This pen and ink drawing by William James Glackens (1870 – 1938) suffered from acid stains, due to the mount it was on, and a covering of dirt particulates. Once removed from the mount, baths of select chemistry were able to lift the stains, returning a clearer complexion to the drawing. Blotters were used to dry the artwork, as well as square the dimensionality of the paper and lay it flat.
Its new frame is a custom American Whistler with white gold, over yellow, red and black clay, which we think looks rather stunning with the drawing, and should keep the Sherwood Sisters happy and dancing for quite some time.
William James Glackens graduated from Philadelphia’s Central High School with John Sloan, and in 1891 became an artist-reporter for the “Philadelphia Record.” From 1892 to 1895 he held the same position for the “Philadelphia Press”. He studied with Thomas Anshutz at the Pennsylvania Academy where he formed a strong friendship with John Sloan, George Luks, Everett Shinn and Robert Henri; later he shared a studio and traveled in Europe with Henri. He spent a year in Paris where he painted many scenes of life in the parks and cafes.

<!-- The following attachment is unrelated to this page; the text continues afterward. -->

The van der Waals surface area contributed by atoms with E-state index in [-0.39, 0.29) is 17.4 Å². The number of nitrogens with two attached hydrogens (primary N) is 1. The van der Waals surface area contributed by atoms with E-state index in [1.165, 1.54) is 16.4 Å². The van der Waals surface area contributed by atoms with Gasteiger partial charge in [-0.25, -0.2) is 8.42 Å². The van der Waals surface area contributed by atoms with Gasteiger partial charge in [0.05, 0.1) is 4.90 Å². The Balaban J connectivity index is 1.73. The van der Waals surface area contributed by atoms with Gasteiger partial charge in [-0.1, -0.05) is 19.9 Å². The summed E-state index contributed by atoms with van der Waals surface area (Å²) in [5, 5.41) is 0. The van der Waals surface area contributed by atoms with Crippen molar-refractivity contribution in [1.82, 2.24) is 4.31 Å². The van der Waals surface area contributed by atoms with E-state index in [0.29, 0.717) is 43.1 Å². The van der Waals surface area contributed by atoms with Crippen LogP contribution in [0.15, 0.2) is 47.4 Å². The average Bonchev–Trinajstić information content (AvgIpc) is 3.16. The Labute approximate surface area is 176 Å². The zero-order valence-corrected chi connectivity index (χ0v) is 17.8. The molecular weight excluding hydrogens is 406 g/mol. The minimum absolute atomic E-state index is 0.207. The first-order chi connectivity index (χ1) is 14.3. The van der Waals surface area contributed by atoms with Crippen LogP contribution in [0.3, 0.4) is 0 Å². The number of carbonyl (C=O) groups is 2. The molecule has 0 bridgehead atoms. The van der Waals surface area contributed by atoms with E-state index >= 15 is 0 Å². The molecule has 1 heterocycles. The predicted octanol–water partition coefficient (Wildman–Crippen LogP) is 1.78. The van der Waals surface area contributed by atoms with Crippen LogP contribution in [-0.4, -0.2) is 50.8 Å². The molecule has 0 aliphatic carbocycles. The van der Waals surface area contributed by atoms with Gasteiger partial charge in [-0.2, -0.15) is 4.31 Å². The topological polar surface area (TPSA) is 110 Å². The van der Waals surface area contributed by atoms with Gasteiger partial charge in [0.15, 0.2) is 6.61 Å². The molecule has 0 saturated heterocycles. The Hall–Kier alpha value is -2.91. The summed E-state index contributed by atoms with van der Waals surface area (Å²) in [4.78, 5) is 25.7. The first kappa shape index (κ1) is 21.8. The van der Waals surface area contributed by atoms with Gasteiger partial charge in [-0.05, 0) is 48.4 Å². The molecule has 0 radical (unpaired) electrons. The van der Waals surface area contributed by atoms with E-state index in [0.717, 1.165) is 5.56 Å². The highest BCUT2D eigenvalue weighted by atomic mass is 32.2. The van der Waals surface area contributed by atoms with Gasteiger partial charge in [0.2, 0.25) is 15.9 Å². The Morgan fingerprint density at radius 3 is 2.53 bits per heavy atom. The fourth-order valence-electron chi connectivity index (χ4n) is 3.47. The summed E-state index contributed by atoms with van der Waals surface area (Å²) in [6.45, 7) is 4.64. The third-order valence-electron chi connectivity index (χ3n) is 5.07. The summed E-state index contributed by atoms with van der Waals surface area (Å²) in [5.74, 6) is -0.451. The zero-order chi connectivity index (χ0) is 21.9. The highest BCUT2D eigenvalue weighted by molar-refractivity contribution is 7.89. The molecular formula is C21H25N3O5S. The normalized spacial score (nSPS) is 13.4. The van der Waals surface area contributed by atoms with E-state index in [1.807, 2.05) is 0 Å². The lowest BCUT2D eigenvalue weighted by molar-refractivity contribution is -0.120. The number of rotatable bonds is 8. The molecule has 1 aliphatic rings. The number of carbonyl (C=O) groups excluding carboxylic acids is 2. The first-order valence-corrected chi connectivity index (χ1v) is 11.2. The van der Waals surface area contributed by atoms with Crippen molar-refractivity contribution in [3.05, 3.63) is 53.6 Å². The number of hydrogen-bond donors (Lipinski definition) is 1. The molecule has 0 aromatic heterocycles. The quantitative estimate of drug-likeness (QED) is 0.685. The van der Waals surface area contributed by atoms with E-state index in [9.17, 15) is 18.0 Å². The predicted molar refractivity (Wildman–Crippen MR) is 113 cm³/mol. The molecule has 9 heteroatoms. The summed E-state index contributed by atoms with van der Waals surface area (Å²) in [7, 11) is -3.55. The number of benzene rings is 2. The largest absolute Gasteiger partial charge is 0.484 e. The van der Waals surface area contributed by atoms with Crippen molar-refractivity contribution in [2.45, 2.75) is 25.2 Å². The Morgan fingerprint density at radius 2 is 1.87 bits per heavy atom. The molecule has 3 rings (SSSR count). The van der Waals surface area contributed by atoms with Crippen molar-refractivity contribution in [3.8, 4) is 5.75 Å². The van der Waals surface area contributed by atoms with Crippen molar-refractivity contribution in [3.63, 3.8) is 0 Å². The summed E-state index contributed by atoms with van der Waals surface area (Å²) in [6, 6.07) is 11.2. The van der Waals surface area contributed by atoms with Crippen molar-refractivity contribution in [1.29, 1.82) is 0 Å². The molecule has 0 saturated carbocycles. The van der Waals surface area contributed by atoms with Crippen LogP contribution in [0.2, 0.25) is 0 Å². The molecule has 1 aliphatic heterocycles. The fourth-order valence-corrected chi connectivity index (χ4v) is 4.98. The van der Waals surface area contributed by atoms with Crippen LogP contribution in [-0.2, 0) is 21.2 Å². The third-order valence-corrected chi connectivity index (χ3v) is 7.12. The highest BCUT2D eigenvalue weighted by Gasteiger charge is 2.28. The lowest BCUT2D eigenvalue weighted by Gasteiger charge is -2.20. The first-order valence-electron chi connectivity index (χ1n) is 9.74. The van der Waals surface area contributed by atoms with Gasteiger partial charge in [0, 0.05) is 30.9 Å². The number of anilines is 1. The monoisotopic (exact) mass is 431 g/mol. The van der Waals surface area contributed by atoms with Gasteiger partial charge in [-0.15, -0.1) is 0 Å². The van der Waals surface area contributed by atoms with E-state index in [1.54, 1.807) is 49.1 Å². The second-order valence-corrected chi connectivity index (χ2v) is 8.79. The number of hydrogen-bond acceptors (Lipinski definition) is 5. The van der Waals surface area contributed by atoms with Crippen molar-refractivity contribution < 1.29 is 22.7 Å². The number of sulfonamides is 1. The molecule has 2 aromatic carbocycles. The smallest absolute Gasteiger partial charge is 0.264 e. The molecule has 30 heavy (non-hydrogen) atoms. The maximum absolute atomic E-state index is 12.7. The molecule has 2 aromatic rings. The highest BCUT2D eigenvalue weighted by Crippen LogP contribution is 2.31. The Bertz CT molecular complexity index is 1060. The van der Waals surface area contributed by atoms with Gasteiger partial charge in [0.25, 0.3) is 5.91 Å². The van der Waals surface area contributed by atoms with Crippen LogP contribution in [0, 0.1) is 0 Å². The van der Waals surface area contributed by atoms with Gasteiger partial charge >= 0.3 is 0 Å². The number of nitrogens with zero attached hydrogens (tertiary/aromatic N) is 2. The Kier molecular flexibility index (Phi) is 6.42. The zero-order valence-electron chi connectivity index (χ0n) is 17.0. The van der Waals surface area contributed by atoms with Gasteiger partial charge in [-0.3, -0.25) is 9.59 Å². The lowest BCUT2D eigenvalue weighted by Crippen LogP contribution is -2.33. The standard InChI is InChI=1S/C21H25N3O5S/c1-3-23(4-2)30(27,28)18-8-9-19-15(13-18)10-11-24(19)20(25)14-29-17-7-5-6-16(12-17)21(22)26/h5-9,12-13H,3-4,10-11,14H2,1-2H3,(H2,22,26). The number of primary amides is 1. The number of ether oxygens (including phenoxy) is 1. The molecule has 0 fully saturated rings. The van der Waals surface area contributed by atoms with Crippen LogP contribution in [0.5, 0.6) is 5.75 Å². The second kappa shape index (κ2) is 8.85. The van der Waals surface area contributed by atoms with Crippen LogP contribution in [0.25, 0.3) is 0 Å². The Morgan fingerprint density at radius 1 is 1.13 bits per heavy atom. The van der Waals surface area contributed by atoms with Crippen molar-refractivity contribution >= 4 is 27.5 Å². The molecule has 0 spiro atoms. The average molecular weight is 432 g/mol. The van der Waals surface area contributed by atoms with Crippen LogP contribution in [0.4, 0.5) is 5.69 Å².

Glackens settled in New York, worked as an illustrator, and in 1898, went to Cuba as an artist-reporter for “McClure’s” magazine of the Spanish-American War. He became part of “The Eight,” a landmark exhibition of urban realists, led by Henri, at the Macbeth Galleries.
The early work of Glackens followed Henri’s lead and maintained “strong ties to Edouard Manet’s darkened palette and brushy style of realism.” After 1910, Glacken began to brighten in response to his strong admiration of the work of French artist, Pierre August Renoir.
In 1912, he went on an extensive art-buying trip in Europe for Albert Barnes, a friend from high school who had amassed a fortune from an antiseptic gargle solution. Barnes built a huge home and museum in Merion, a suburb of Philadelphia, and established the Barnes Museum. The many works of Renoir, Degas, Van Gogh and Cezanne that Glackens purchased for Barnes became the center of the Museum collection. This project also firmed Glackens’ interest in the Impressionists, especially Renoir.
He died suddenly in 1938 while visiting Charles Prendergast in Westport, Connecticut.